For those of you who do not know already, there has been much recent discussion in the military community in regards to a column written by Lt. Col. Daniel Davis in the Armed Forces Journal entitled "Truth, lies and Afghanistan." But who is the man behind the words? Let's look.
First, let's recap his thoughts. In the column, Davis paints a picture of his time in Afghanistan describing an experience far less "rosy" or optimistic than statements made by U.S. military leaders:
"What I saw bore no resemblance to rosy official statements by U.S. military leaders about conditions on the ground.
Entering this deployment, I was sincerely hoping to learn that the claims were true: that conditions in Afghanistan were improving, that the local government and military were progressing toward self-sufficiency. I did not need to witness dramatic improvements to be reassured, but merely hoped to see evidence of positive trends, to see companies or battalions produce even minimal but sustainable progress.
Instead, I witnessed the absence of success on virtually every level."
Davis goes on to describe a lack of competency and zeal on the part of Afghan National Police in responding to attacks by the Taliban. Davis claims local officials told him that the Afghan National Security Forces have made deals with the Taliban to not shoot at each other, and release Taliban members when they are arrested. A local adviser explained to Davis:
"When a Taliban member is arrested, he is soon released with no action taken against him. So when the Taliban returns [when the Americans leave after 2014], so too go the jobs, especially for everyone like me who has worked with the coalition.
Recently, I got a cellphone call from a Talib who had captured a friend of mine. While I could hear, he began to beat him, telling me I’d better quit working for the Americans. I could hear my friend crying out in pain. [The Talib] said the next time they would kidnap my sons and do the same to them. Because of the direct threats, I’ve had to take my children out of school just to keep them safe."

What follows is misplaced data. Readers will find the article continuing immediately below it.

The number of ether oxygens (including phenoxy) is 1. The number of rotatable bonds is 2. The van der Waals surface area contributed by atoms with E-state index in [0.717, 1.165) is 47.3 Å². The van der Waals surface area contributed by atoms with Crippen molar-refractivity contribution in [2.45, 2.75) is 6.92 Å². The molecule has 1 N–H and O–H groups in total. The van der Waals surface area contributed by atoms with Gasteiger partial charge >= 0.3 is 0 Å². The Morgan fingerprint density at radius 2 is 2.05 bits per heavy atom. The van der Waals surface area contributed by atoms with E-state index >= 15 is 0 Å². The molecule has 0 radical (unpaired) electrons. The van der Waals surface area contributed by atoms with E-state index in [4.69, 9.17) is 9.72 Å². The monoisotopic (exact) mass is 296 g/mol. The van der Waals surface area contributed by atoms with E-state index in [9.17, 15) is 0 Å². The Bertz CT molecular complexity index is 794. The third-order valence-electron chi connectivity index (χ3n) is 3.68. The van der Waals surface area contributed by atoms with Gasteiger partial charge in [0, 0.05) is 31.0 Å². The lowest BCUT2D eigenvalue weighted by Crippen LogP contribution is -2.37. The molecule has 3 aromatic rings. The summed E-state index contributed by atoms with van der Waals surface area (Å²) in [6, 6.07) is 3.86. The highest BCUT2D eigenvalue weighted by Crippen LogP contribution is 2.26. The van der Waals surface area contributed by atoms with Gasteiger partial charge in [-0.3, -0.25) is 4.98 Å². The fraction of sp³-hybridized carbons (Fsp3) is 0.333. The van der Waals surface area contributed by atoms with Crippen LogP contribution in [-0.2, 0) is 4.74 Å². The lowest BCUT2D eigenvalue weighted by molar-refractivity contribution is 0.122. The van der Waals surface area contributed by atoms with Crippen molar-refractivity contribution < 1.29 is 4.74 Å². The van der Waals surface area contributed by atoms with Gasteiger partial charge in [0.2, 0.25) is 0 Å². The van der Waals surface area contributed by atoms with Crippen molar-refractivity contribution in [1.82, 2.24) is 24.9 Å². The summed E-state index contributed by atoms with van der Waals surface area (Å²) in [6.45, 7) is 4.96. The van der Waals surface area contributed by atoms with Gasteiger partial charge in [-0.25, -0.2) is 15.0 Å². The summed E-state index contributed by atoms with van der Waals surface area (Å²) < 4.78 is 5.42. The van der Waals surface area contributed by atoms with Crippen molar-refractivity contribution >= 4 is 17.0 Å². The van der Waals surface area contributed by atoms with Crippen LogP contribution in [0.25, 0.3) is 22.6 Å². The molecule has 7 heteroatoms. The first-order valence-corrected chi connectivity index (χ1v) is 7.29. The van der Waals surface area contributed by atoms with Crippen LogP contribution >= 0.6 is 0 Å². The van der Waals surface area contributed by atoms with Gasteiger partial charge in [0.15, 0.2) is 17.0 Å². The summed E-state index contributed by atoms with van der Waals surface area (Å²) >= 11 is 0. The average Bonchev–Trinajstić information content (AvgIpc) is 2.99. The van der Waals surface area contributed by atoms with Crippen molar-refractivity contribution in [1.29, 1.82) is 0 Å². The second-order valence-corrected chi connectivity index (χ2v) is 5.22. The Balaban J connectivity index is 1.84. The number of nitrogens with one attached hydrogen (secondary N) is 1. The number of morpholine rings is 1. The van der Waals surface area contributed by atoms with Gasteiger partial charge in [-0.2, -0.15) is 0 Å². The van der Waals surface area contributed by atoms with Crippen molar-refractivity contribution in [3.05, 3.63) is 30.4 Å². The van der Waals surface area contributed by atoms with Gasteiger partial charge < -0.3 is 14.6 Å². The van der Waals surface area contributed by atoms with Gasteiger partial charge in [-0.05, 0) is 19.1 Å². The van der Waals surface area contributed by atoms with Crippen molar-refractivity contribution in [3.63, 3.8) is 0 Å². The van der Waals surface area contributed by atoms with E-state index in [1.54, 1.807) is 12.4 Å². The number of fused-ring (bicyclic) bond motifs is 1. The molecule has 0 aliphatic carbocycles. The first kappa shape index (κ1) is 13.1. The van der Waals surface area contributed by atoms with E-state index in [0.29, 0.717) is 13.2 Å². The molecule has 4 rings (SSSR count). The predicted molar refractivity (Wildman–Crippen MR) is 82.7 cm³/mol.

Davis went on to lambast the discrepancy between official statements and the truth on the ground.
"How many more men must die in support of a mission that is not succeeding and behind an array of more than seven years of optimistic statements by U.S. senior leaders in Afghanistan? No one expects our leaders to always have a successful plan. But we do expect — and the men who do the living, fighting and dying deserve — to have our leaders tell us the truth about what’s going on."
So who is and what's his background?
Davis, who goes by Danny, is from Dallas and the son of a high school football coach. He served two years as an Army private before returning to Texas Tech and completing the Reserve Officer Training Corps program. He served in Germany and fought in the first Iraq war before joining the Reserve and working civilian jobs, including a year as a member of the Senate staff. Davis returned to active duty following the September 11 attacks, serving a tour in Iraq as well as the two in Afghanistan and spending 15 months working on Future Combat Systems, an ambitious Army program to produce high-tech vehicles linked to drones and sensors.
Davis spent most of last year on his second deployment to Afghanistan working with the Army's Rapid Equipping Force, a job he says took him 'into every significant area where our soldiers engage the enemy." He says he covered more than 9,000 miles and talked, traveled and patrolled with troops in Kandahar, Kunar, Ghazni, Khost, Paktika, Kunduz, Balkh, Nangarhar and other provinces over the last year. In the Rapid Equipping Force, Davis interviewed or had conversations with more than 250 soldiers in the field, "from the lowest-ranking 19-year-old private to division commanders and staff members at every echelon. I spoke at length with Afghan security officials, Afghan civilians and a few village elders."
The New York Times reports that Davis claims to have repeatedly seen top commanders falsely dressing up a dismal situation. He decided to speak out now after consulting his pastor at McLean Bible Church in Virginia and watching his favorite film; "Mr. Smith Goes to Washington." The Times has more on Davis's mission of late:
"And then, late last month, Colonel Davis, 48, began an unusual one-man campaign of military truth-telling. He wrote two reports, one unclassified and the other classified, summarizing his observations on the candor gap with respect to Afghanistan. He briefed four members of Congress and a dozen staff members, spoke with a reporter for The New York Times, sent his reports to the Defense Department’s inspector general — and only then informed his chain of command that he had done so."
Since he began speaking out the Pentagon says it disagrees with Colonel Davis' account, but has not suggested any disciplinary action.
"Lieutenant Colonel Davis is obviously entitled to his opinion," The Daily Mail reports spokesman George Little said, adding that defense secretary Leon Panetta "has very strong confidence in his commanders in Afghanistan, as they provide assessments of what is happening on the ground in the war."
The Times say a spokeswoman for CIA Director David Petraeus said that the former commander of the U.S. forces in Afghanistan “has demonstrated that he speaks truth to power in each of his leadership positions over the past several years. His record should stand on its own, as should LTC Davis’ analysis.”
Davis has met with three members of the House and four senators so far, including Sen. Jeff Merkley of Oregon, who told the Times he met with Davis despite "a lot of resistance from the Pentagon."